I’m An Accountant, Not a Miracle Worker

Image courtesy of user “Brett_Hondow” on Pixabay.com

Something I wish clients understood: I am not a miracle worker.

Here’s how it usually plays out:

Business Clients

Business clients will ignore my requests to have them send me their financial data during the year so I can keep on top of what their tax liability will be and I can offer suggestions on ways to get their tax liability down. Instead, they dump their (usually disastrous) records on me in March. Then the following two things happen:

  1. They get mad that I put them on extension
  2. They get mad when the return is done and they end up owing more in taxes than they expected, and they assume that I obviously did something wrong.

Individual Clients

With individual clients, it usually goes something like this:

  1. They changed jobs and are getting paid significantly more than in their prior job. They didn’t understand how to fill out their Form W-4 for withholding at the new job, and now they owe a bunch of money on their tax return when they’ve been used to getting refunds in the past, and of course it’s all my fault.

Miracle Worker

In both of these scenarios, clients are shocked and offended that I can’t just magically make the taxes go away.

I’m the bad guy because they are unhappy with how the tax return turned out.

Here’s the thing: I ain’t the miracle man. Once December 31st comes and goes, there’s virtually nothing I can suggest that will reduce your tax burden. Once the year ends, whatever happened happened.

For business clients, I can offer some suggestions on deductions, such as “figure out how many business miles you drove and we can take a mileage deduction,” but I’ve found it’s very rare for me to find “extra deductions” that change the world as far as how the tax return turns out.

Can Anybody Hear Me?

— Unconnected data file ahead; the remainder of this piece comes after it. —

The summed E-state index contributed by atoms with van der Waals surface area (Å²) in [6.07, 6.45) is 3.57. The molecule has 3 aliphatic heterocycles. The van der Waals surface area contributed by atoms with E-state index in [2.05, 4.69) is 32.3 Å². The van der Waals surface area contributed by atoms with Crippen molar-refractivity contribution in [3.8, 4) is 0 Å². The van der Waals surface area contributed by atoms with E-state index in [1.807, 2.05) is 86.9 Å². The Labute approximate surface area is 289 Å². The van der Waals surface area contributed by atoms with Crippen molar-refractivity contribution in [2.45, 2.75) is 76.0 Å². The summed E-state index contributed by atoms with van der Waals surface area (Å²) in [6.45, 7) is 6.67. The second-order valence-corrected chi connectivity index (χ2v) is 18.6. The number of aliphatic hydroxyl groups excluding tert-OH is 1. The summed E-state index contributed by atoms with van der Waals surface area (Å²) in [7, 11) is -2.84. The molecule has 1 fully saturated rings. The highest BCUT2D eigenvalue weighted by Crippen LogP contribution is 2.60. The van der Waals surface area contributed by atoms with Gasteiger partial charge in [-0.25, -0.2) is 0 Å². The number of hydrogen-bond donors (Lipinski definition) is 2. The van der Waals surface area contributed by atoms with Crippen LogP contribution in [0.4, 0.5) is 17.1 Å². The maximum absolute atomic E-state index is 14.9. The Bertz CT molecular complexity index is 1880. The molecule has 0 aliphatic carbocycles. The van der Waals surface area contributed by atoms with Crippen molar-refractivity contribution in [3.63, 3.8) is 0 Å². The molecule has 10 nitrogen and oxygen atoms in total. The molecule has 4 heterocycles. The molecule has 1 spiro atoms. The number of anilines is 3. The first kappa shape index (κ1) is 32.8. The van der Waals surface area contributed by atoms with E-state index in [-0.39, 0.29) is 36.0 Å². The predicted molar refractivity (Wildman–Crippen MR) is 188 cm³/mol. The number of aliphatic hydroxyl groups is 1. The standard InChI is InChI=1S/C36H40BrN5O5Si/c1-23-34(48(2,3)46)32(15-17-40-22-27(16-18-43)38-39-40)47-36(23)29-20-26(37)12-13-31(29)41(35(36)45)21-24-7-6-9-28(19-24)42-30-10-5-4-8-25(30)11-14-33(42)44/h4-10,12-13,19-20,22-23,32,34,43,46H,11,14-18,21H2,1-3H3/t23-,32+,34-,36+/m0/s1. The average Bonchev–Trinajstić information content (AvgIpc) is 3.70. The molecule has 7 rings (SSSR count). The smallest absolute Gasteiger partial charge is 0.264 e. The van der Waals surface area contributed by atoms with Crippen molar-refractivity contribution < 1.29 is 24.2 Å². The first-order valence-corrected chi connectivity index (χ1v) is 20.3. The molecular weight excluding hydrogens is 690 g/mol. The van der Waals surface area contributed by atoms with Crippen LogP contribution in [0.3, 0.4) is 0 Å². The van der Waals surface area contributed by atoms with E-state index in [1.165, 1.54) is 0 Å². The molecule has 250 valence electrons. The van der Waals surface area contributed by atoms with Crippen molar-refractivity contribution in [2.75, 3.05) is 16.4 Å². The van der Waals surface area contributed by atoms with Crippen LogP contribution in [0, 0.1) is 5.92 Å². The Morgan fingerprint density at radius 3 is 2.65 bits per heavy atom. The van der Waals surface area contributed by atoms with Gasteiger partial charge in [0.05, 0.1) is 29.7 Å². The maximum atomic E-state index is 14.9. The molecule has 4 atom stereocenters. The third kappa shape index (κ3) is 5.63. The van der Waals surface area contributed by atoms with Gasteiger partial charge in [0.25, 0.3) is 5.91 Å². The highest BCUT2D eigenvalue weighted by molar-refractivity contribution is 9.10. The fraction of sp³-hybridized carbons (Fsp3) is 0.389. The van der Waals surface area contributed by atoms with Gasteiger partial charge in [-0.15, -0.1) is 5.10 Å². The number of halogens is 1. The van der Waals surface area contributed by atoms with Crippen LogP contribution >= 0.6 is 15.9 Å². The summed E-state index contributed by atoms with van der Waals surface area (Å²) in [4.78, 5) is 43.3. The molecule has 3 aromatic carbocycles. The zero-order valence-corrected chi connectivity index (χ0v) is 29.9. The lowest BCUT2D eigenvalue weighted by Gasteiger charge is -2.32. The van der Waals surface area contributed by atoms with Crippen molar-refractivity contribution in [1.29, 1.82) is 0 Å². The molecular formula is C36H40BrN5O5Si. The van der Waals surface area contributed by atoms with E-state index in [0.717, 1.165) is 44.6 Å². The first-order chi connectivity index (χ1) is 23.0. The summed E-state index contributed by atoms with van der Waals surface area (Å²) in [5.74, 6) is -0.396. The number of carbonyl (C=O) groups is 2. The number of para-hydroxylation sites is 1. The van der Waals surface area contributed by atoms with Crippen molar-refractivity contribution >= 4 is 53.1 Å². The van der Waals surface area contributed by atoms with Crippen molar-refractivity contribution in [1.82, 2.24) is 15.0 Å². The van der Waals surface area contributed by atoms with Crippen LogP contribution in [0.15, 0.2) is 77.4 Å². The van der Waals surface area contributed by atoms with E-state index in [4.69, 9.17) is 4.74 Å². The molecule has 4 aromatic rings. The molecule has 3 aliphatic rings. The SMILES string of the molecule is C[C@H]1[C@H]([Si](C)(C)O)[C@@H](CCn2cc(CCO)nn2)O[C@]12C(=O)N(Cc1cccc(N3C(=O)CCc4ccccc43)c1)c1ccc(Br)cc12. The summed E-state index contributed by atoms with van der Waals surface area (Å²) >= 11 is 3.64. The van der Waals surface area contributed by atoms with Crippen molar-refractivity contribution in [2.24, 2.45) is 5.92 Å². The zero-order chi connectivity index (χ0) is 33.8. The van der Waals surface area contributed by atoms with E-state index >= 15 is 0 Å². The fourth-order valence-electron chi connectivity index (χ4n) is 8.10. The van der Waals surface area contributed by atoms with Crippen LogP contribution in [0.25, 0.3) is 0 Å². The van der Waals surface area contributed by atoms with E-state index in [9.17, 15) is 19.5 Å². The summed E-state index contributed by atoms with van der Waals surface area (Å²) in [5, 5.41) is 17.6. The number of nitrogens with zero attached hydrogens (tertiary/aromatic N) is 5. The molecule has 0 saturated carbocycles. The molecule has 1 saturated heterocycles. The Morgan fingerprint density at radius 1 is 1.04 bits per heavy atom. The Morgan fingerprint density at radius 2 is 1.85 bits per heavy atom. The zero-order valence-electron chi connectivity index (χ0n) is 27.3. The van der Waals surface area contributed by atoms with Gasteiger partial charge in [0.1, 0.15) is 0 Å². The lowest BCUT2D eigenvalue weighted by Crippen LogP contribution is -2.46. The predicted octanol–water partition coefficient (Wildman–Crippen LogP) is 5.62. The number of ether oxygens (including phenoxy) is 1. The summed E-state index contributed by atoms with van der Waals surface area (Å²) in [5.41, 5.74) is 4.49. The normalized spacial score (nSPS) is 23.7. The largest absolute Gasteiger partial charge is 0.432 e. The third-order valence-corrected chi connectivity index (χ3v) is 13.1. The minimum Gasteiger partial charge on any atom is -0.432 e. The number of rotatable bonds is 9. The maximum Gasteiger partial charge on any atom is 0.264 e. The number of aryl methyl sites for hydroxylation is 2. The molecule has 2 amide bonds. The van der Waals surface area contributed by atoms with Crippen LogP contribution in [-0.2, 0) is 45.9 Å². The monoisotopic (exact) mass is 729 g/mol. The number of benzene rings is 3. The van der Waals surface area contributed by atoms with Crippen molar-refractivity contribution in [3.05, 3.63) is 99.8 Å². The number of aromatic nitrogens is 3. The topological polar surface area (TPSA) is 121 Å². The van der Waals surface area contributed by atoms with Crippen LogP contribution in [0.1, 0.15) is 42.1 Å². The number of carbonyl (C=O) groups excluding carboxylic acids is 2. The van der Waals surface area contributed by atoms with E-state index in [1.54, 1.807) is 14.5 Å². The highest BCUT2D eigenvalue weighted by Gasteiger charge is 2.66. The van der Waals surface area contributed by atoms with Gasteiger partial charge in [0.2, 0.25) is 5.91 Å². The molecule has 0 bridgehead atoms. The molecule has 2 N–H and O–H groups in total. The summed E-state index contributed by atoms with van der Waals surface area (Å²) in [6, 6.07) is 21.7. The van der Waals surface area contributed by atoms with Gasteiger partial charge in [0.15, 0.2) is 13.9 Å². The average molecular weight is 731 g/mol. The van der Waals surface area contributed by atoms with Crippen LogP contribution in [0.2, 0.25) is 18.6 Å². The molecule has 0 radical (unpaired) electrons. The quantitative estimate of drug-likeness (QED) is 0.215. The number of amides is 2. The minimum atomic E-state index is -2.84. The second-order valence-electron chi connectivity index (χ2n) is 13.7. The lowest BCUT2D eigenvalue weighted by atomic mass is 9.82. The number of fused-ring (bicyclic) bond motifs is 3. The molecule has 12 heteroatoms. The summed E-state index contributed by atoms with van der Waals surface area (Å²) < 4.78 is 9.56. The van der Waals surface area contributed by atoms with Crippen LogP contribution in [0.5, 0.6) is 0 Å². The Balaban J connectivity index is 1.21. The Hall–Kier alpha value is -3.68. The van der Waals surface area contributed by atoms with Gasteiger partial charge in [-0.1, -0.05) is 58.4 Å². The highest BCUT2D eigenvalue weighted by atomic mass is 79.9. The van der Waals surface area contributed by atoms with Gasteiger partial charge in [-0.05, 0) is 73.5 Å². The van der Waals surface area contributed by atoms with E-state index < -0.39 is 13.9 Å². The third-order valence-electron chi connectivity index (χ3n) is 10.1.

No matter how many times I try to explain this to clients, the message doesn’t sink in.

Every year, I start following up with my business clients in MAY. I try to make it as simple as possible for them. I try not to suggest meetings because meetings take time and it’s easy for people to say no because they don’t have time. So I usually just ask people to send me their P&L from Quickbooks so I can see how things are going.

My requests are met with either silence or people will say “oh yeah, I’ll get that to you right away.” And of course, “right away” becomes “never happens.”

My follow-ups are either ignored or similarly brushed off, and soon enough the year ends.

And once the year ends, it’s too late for me to work a miracle.

Yet I, and 100% of accountants and tax preparers who work with real clients in the real world, end up getting blamed and accused of not being “proactive” enough when the client is inevitably unhappy with the results of their tax return.

The moral is, accountants and tax preparers aren’t miracle workers. Once the year ends, we can’t change what happened; things are basically set in stone and the numbers play out how they play out.

So if you want your accountant to be “proactive,” as I’ve said before, YOU the client need to be proactive too, and work with me. It’s a two-way street.